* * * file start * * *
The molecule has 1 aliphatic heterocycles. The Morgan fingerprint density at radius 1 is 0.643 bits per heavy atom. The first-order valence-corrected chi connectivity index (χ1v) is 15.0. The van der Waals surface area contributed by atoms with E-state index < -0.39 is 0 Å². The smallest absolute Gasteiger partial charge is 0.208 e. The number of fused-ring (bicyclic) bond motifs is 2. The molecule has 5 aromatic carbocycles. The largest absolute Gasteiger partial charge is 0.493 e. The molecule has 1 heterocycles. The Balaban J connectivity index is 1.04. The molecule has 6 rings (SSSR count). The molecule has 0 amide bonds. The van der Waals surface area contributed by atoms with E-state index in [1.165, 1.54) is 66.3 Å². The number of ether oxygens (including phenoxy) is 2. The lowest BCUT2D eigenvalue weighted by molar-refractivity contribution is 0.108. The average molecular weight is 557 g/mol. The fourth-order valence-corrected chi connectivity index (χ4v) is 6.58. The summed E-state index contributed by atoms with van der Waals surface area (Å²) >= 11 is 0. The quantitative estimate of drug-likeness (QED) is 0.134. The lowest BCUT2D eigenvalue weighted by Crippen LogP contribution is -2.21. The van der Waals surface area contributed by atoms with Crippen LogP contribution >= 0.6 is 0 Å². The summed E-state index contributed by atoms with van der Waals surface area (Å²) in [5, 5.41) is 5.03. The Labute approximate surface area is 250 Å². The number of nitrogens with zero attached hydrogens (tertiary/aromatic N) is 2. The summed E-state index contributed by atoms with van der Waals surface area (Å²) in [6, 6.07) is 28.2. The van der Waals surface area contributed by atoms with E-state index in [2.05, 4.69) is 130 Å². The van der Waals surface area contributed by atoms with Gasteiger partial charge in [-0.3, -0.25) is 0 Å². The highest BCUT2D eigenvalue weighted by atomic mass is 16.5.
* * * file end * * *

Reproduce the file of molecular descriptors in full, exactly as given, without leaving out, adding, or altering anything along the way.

The molecule has 1 aliphatic heterocycles. The Morgan fingerprint density at radius 1 is 0.643 bits per heavy atom. The first-order valence-corrected chi connectivity index (χ1v) is 15.0. The van der Waals surface area contributed by atoms with E-state index < -0.39 is 0 Å². The smallest absolute Gasteiger partial charge is 0.208 e. The number of fused-ring (bicyclic) bond motifs is 2. The molecule has 5 aromatic carbocycles. The largest absolute Gasteiger partial charge is 0.493 e. The molecule has 1 heterocycles. The Balaban J connectivity index is 1.04. The molecule has 6 rings (SSSR count). The molecule has 0 amide bonds. The van der Waals surface area contributed by atoms with E-state index in [1.165, 1.54) is 66.3 Å². The number of ether oxygens (including phenoxy) is 2. The lowest BCUT2D eigenvalue weighted by molar-refractivity contribution is 0.108. The average molecular weight is 557 g/mol. The fourth-order valence-corrected chi connectivity index (χ4v) is 6.58. The summed E-state index contributed by atoms with van der Waals surface area (Å²) >= 11 is 0. The quantitative estimate of drug-likeness (QED) is 0.134. The lowest BCUT2D eigenvalue weighted by Crippen LogP contribution is -2.21. The van der Waals surface area contributed by atoms with Crippen LogP contribution >= 0.6 is 0 Å². The summed E-state index contributed by atoms with van der Waals surface area (Å²) in [5, 5.41) is 5.03. The Labute approximate surface area is 250 Å². The number of nitrogens with zero attached hydrogens (tertiary/aromatic N) is 2. The summed E-state index contributed by atoms with van der Waals surface area (Å²) in [6, 6.07) is 28.2. The van der Waals surface area contributed by atoms with E-state index in [2.05, 4.69) is 130 Å². The van der Waals surface area contributed by atoms with Gasteiger partial charge in [-0.3, -0.25) is 0 Å². The highest BCUT2D eigenvalue weighted by atomic mass is 16.5.